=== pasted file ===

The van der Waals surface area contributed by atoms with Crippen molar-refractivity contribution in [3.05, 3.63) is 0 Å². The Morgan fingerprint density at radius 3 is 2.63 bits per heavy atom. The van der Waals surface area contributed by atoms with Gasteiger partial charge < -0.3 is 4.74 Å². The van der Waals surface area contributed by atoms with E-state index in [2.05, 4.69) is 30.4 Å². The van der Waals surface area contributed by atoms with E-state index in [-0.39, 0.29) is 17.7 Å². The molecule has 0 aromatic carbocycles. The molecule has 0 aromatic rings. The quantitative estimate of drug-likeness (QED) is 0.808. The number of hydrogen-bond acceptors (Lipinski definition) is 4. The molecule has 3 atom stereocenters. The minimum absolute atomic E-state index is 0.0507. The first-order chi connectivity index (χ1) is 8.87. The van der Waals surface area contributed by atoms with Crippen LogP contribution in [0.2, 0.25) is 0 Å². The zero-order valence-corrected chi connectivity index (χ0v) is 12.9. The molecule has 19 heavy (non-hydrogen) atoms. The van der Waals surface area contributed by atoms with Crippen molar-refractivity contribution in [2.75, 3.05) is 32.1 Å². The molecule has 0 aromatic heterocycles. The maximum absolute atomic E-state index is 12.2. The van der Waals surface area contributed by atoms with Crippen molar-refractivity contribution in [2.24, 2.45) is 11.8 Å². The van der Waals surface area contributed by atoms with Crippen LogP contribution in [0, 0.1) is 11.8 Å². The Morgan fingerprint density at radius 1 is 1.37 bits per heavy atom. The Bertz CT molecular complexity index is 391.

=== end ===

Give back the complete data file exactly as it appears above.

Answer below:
The van der Waals surface area contributed by atoms with Crippen molar-refractivity contribution in [3.05, 3.63) is 0 Å². The Morgan fingerprint density at radius 3 is 2.63 bits per heavy atom. The van der Waals surface area contributed by atoms with Gasteiger partial charge < -0.3 is 4.74 Å². The van der Waals surface area contributed by atoms with E-state index in [2.05, 4.69) is 30.4 Å². The van der Waals surface area contributed by atoms with E-state index in [-0.39, 0.29) is 17.7 Å². The molecule has 0 aromatic carbocycles. The molecule has 0 aromatic rings. The quantitative estimate of drug-likeness (QED) is 0.808. The number of hydrogen-bond acceptors (Lipinski definition) is 4. The molecule has 3 atom stereocenters. The minimum absolute atomic E-state index is 0.0507. The first-order chi connectivity index (χ1) is 8.87. The van der Waals surface area contributed by atoms with Crippen LogP contribution in [0.2, 0.25) is 0 Å². The zero-order valence-corrected chi connectivity index (χ0v) is 12.9. The molecule has 19 heavy (non-hydrogen) atoms. The van der Waals surface area contributed by atoms with Crippen molar-refractivity contribution in [2.75, 3.05) is 32.1 Å². The molecule has 0 aromatic heterocycles. The maximum absolute atomic E-state index is 12.2. The van der Waals surface area contributed by atoms with Crippen molar-refractivity contribution in [2.24, 2.45) is 11.8 Å². The van der Waals surface area contributed by atoms with Crippen LogP contribution in [0, 0.1) is 11.8 Å². The Morgan fingerprint density at radius 1 is 1.37 bits per heavy atom. The Bertz CT molecular complexity index is 391.